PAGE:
HEMOTION Trial: HEMOglobin transfusion threshold in Traumatic brain Injury OptimizatioN
The problem: In Canada, trauma causes more than 15,000 deaths every year. Most deaths are related to traumatic brain injury (TBI). Although the management of TBI patients has improved, mortality remains unacceptably high (20 to 50%), and half of survivors are left with major functional impairment. Current guidelines for the management of TBI are based on limited evidence and practice is highly variable, including strategies to improve brain oxygen delivery such as blood transfusion. Most critically ill patients with TBI will develop anemia, which may decrease oxygen delivered to a fragile traumatized brain. While clinical practice is moving towards transfusing patients at low hemoglobin (Hgb) levels, experts have expressed concerns regarding restrictive strategies and the low level of evidence on which they are based. Indeed, there is concern that anemia might adversely affect clinical outcomes in TBI.
Study hypothesis: We hypothesize that, among critically ill adult patients with TBI, a liberal RBC transfusion strategy (triggered by Hgb ≤100g/L) improves long-term functional outcomes compared to a restrictive strategy (triggered by Hgb ≤70g/L).
Trial design: We are conducting a multicenter international pragmatic open blinded-endpoint (PROBE) randomized trial in critically ill patients with TBI.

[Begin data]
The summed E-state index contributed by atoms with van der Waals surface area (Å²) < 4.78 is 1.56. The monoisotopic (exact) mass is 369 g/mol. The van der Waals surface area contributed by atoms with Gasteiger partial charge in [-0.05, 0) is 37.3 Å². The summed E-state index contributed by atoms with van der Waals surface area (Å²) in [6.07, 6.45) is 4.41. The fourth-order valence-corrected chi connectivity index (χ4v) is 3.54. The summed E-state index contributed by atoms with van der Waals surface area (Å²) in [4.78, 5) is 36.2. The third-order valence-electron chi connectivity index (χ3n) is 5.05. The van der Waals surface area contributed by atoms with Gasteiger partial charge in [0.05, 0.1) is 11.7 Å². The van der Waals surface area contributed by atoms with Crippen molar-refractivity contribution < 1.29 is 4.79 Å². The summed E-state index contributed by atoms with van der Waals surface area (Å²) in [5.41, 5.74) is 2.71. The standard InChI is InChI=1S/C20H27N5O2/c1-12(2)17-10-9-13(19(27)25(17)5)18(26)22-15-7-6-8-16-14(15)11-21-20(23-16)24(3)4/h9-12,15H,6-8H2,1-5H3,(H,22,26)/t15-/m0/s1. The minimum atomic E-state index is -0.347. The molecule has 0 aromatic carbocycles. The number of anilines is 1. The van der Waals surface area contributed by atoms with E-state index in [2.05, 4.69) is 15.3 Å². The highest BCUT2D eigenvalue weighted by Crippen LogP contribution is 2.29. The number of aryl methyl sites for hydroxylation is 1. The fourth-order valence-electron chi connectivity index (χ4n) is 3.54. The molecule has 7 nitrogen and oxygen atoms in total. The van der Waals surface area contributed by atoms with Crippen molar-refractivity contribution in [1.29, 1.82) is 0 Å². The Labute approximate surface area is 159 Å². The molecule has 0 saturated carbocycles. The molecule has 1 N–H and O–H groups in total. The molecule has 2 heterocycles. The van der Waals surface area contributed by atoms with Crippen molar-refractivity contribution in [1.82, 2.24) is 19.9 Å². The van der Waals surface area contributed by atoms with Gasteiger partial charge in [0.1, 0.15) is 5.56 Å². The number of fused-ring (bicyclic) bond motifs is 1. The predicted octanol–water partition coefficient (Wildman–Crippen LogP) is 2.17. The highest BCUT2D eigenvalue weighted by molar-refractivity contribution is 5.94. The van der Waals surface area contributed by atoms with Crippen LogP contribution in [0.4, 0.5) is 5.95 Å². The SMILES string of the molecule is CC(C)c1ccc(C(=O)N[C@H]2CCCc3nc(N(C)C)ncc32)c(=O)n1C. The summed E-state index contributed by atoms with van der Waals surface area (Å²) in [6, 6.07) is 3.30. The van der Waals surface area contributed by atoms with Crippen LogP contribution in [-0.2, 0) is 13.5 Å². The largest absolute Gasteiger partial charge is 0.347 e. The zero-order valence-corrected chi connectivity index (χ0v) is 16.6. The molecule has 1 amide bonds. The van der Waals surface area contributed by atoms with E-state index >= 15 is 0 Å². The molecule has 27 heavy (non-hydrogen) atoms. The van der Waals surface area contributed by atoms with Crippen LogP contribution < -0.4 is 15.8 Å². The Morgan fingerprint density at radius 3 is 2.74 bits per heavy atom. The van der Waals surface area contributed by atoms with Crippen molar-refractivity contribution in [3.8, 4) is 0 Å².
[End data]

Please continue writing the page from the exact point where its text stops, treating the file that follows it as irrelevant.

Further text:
Eligibility criteria: We enroll adult patients (≥18 years old) admitted to the ICU with an acute (hospital admission within 24 hours of injury) moderate or severe (Glasgow Coma Score (GCS) ≤12) blunt TBI and a Hb level ≤100 g/L. We exclude patients who receive transfusion after ICU admission, have contraindications or known objection to transfusions or have no fixed address.
Interventions: Experimental intervention: liberal transfusion strategy: patients in the liberal transfusion strategy group receive an RBC transfusion if their Hgb is ≤100 g/L. Control intervention: restrictive transfusion strategy: patients in the restrictive transfusion strategy group receive an RBC transfusion only if their Hgb is ≤70 g/L. The trial intervention is initiated within 3 hours in patients meeting the threshold for transfusion in their respective group to avoid prolonged exposure to Hgb levels below this threshold. The allocated transfusion strategy is applied from the time of randomization to death or discharge from the ICU. Methods to minimize biases and ensure feasibility have been put in place.
Primary outcome: We are using the Glasgow Outcome Scale extended (GOSe) to assess neurological outcome at 6 months.1,2 The GOSe scale comprises eight ranking levels from 1 (death, least favorable outcome) to 8 (upper good recovery, most favorable outcome) and is the gold standard outcome measure in TBI.
Secondary outcomes: We are assessing ICU, hospital and 6-month mortality. At 6 months, we measure the Functional Independence Measure (FIM), the quality of life using the EuroQoL 5-Dimension 5-Level (EQ- 5D-5L) (generic scale) and the Quality of Life after Brain Injury (QOLIBRI) (TBI-specific scale), and the self-reported Patient Health Questionnaire (PHQ-9) to evaluate depression.
Tertiary outcomes: We are capturing the number of RBC units transfused in the ICU, lowest daily Hb, infections, duration of mechanical ventilation and ICU and hospital length of stay. We are also assessing complications related to transfusion.
Sample size: We will include 742 adult patients at 34 sites in 4 countries (Canada, UK, France, Brazil).